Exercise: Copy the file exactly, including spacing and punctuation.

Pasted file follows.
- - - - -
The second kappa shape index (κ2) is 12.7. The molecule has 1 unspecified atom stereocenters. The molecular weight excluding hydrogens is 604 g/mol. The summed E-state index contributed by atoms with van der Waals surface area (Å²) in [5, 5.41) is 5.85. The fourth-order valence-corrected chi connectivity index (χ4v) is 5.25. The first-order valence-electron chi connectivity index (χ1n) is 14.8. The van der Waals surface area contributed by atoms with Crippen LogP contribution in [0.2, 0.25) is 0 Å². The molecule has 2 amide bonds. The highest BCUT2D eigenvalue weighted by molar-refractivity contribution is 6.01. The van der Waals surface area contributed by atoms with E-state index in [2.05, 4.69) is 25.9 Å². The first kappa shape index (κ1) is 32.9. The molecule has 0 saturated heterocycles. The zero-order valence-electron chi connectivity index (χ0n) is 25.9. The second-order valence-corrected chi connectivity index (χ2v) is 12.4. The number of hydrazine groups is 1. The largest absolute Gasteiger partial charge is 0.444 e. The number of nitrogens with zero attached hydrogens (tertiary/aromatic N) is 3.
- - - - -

The second kappa shape index (κ2) is 12.7. The molecule has 1 unspecified atom stereocenters. The molecular weight excluding hydrogens is 604 g/mol. The summed E-state index contributed by atoms with van der Waals surface area (Å²) in [5, 5.41) is 5.85. The fourth-order valence-corrected chi connectivity index (χ4v) is 5.25. The first-order valence-electron chi connectivity index (χ1n) is 14.8. The van der Waals surface area contributed by atoms with Crippen LogP contribution in [0.2, 0.25) is 0 Å². The molecule has 2 amide bonds. The highest BCUT2D eigenvalue weighted by molar-refractivity contribution is 6.01. The van der Waals surface area contributed by atoms with E-state index in [2.05, 4.69) is 25.9 Å². The first kappa shape index (κ1) is 32.9. The molecule has 0 saturated heterocycles. The zero-order valence-electron chi connectivity index (χ0n) is 25.9. The second-order valence-corrected chi connectivity index (χ2v) is 12.4. The number of hydrazine groups is 1. The largest absolute Gasteiger partial charge is 0.444 e. The number of nitrogens with zero attached hydrogens (tertiary/aromatic N) is 3.